Divorce & Family Law in Connecticut

Divorce & Family Law Connecticut - Dori Ellen Feltman Attorney at Law

Computer Snooping During a Divorce: What Not to Do

Can I lawfully access my spouse’s non-password protected emails or cell phone during a divorce?

Many clients ask if it is OK to access his or her spouse’s email account or cell phone during a divorce proceeding if the password is known and the parties share a home computer. The answer is a resounding “no”. It is unlawful in Connecticut to access computerized data of another person without permission to do so. Therefore, it is also unlawful to access a non-password protected computer or email account if such access exceeds your authority. For instance, logging onto a family computer and then accessing private, non-password protected or saved password protected files or emails belonging to your spouse on that computer can violate Connecticut’s criminal computer statutes. When it comes to accessing electronic data, it is also important to be careful with cell phones and other mobile devices. Accessing an ex-partner’s information on a cell phone or shared laptop is equally prohibited as doing so on a desktop computer.

It is also unethical and a violation of the discovery practices in Connecticut to access privileged communications between your spouse and his or her attorney, irrespective if those communications are password protected.

The ramifications of unlawfully accessing your spouse’s electronic information could be severe. You could be subject to criminal prosecution under Conn. Gen. Statutes §53-451 or the Stored Communications Act 18 U.S.C. §2701. During a divorce case, the family court can financially sanction you and suppress any evidence secured unlawfully. See, Barr v Barr, FST-FA-134025428-S (Stamford Sup. Ct., April 9, 2015) (The Court granted the Defendant-Husband’s motion for a protective order relative to emails unlawfully and surreptitiously obtained by the Plaintiff-Wife’s brother-in-law from the Husband’s personal and work email accounts, some of which were privileged attorney-client communications); Simonson v Simonson, FA-15-60257-3-S (Stamford Sup. Ct., April 15, 2016) (The Court granted the Plaintiff-Wife’s motion for a protective order relative to a recording made when the Defendant-Husband illegally placed a digital voice activated audio recording device behind the driver’s side seat of a vehicle he owned, but primarily driven by the Wife). See also, Conn. Gen. Statutes §52-184a which provides, “No evidence obtained illegally by the use of any electronic device is admissible in any court of this state.”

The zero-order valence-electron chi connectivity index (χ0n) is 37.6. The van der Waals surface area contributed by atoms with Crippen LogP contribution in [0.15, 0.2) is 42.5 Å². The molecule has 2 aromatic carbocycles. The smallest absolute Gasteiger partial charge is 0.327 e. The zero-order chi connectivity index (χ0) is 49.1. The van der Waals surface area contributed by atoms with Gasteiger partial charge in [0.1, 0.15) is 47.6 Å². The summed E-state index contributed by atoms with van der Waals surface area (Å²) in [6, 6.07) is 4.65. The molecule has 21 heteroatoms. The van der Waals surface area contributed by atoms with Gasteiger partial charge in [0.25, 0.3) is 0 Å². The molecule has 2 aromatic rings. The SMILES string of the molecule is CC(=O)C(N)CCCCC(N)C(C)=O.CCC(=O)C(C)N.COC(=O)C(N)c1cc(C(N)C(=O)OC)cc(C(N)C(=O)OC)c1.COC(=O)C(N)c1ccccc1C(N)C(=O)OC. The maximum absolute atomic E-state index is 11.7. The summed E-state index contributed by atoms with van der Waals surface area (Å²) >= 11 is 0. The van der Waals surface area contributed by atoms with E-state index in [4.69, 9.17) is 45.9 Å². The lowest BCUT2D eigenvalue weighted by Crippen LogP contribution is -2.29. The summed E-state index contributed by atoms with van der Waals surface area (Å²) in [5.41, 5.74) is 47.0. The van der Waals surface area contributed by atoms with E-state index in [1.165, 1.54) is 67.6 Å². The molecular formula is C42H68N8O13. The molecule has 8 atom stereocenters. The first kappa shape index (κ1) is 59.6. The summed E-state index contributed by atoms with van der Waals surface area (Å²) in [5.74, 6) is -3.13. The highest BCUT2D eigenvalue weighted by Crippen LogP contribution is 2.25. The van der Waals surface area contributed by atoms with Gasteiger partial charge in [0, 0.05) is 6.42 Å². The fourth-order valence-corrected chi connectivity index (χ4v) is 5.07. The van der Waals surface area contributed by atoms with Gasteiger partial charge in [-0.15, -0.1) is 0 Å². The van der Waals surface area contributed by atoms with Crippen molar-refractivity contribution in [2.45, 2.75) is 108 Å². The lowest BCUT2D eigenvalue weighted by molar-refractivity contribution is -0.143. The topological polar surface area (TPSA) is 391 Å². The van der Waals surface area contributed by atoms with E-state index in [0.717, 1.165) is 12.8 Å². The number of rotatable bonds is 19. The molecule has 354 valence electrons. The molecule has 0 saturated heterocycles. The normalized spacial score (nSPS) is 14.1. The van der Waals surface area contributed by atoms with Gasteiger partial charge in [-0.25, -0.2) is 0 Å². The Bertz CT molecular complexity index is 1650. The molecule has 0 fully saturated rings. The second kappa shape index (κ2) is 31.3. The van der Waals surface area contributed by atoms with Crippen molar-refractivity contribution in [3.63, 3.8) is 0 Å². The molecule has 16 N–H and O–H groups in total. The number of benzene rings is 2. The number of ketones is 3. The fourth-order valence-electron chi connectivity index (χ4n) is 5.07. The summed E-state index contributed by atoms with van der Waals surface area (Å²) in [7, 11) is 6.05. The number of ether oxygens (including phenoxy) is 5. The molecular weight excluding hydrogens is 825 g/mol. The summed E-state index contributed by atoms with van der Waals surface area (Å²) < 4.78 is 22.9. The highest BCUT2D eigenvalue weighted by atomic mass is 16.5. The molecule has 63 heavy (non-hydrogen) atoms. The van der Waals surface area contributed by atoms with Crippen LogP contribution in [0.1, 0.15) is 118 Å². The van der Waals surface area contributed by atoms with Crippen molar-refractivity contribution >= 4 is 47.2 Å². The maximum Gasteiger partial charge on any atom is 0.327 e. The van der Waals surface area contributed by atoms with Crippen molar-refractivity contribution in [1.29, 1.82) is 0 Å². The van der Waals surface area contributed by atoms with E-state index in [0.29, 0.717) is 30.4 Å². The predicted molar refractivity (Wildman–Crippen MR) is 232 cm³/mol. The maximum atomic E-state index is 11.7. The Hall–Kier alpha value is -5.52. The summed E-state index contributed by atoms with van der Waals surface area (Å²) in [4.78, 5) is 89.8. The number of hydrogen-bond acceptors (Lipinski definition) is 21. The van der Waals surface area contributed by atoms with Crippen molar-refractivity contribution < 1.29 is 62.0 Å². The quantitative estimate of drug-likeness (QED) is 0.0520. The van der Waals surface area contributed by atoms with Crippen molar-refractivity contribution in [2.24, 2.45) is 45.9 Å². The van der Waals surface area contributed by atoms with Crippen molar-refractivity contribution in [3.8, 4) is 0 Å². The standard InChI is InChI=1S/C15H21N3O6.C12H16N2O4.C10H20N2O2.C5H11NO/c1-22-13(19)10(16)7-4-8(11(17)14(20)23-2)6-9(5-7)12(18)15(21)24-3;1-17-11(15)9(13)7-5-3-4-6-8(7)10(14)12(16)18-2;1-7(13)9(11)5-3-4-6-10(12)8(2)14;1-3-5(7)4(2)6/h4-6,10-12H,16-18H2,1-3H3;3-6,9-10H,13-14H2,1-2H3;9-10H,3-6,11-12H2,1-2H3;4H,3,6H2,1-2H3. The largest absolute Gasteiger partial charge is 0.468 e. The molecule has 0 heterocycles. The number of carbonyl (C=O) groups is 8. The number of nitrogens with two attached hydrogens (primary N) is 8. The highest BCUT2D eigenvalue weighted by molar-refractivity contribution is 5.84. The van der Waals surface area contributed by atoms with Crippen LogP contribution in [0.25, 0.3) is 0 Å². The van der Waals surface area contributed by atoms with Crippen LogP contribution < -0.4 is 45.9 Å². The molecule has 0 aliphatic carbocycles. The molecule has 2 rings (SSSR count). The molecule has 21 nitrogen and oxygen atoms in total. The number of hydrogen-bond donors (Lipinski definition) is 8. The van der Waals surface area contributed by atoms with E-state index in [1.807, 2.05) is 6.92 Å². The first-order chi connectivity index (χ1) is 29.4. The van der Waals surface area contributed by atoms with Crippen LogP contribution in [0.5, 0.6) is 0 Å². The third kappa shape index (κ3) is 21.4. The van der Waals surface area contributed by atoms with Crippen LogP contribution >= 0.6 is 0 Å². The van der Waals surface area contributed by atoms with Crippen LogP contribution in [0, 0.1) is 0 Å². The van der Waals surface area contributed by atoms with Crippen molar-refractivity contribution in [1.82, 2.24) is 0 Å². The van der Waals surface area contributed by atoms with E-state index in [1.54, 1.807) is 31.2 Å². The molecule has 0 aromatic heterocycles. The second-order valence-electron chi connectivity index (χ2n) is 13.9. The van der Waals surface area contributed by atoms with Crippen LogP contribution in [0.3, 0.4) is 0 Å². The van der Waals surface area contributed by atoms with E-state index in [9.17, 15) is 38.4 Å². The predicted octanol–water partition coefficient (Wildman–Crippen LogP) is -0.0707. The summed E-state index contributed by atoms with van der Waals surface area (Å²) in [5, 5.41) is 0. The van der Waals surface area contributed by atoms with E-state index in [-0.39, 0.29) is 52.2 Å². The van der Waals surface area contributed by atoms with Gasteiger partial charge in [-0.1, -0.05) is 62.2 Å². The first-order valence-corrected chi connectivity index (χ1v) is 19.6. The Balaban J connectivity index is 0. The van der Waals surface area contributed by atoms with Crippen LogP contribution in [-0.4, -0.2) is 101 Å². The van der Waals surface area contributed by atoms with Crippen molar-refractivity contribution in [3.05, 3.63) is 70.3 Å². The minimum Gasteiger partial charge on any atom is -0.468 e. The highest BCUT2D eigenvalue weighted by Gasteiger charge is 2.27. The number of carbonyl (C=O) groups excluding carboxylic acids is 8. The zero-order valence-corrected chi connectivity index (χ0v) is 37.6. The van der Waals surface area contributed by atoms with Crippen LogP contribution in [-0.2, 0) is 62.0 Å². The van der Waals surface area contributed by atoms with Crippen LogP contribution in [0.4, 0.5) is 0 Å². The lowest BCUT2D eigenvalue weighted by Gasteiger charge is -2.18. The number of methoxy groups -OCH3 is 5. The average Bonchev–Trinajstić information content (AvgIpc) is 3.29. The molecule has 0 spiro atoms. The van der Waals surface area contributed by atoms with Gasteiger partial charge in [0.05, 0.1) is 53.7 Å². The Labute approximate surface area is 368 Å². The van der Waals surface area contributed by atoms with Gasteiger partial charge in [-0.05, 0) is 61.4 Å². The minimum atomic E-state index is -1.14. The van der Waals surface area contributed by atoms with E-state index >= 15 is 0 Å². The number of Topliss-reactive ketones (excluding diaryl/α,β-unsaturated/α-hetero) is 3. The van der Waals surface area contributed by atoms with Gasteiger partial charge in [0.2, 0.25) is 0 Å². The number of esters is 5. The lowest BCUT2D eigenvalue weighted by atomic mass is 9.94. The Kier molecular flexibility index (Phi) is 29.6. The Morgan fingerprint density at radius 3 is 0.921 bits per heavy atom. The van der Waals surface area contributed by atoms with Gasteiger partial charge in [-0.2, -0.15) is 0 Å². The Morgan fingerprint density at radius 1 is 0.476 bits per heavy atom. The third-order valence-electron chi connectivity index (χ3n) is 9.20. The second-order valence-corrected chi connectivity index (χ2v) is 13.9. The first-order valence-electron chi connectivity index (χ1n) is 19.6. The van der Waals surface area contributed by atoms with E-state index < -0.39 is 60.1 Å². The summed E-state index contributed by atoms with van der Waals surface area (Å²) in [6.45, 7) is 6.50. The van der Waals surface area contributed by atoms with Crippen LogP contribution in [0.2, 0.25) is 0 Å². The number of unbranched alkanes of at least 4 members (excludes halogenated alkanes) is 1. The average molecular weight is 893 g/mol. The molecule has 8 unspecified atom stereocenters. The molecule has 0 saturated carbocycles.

How can I lawfully obtain electronic evidence in my divorce?

Connecticut Practice Book §25-32 provides a list of mandatory disclosure in a divorce, which enumerates certain documents and records that must be exchanged in any pendent lite or post-judgment dissolution, legal separation, annulment or support proceeding. There are additional legal discovery tools, such as more elaborate discovery requests, interrogatories and depositions, of both parties to a divorce and non-parties, which may be used to secure relevant electronic evidence in the possession of the other party.

Generally speaking, email correspondence and texts between the two of you, or publicly-accessed information, such as Facebook and Instagram posts and photos shared publicly, may be admissible in court so long as you have complied with the Rules of Evidence for the admissibility of these documents.